You start usually with the simple model which economists call perfect competition, and it turns out that in that model the price ends up both equal to the value of a little bit more of whatever it is to however we get that little bit more, and equal to the cost to whoever produces it of producing a little bit more. These are what economists call marginal value and marginal cost. That means that when you are deciding whether to use something, if you use it, that means either somebody else produces a little more, or somebody else consumes a little less.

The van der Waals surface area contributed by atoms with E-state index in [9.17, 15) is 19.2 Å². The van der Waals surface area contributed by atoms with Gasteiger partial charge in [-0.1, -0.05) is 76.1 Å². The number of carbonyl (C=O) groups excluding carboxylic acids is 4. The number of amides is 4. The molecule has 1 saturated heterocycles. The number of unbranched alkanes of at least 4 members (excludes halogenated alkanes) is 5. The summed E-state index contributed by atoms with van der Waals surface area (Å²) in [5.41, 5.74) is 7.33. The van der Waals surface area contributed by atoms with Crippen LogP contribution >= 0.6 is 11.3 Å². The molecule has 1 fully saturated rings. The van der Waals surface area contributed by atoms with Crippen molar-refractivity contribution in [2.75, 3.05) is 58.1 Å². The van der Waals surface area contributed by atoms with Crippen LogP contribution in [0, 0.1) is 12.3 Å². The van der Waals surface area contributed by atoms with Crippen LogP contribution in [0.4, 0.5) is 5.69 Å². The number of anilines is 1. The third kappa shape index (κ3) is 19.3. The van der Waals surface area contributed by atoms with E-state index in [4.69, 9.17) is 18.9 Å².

If a particular thing is worth 10 rubles to you, and the price is 8 rubles, that means that when you use it, you get a ten ruble benefit. That’s why you’d be willing to pay that much. Either the producer asked to spend another eight rubles making a little bit more of it, or some other consumer doesn’t get it and loses 8 rubles worth of use. But that means that 10 ruble gain for an 8 ruble loss. On that people are better off as a result. And that’s a simple version of what sometimes is referred to as an efficiency theorem, which basically says that in the simplified world of perfect competition the prices give exactly the right signal. That they give the signal that means that each person is making the decision that maximizes the total benefit to everybody. That the price is the cost of making it. You buy it when it’s worth more than the cost. That’s the efficient solution. It’s the value to other users. You use it when it’s worth more to you than to them. That’s the efficient solution. Therefore price theory is really the explanation of how markets work.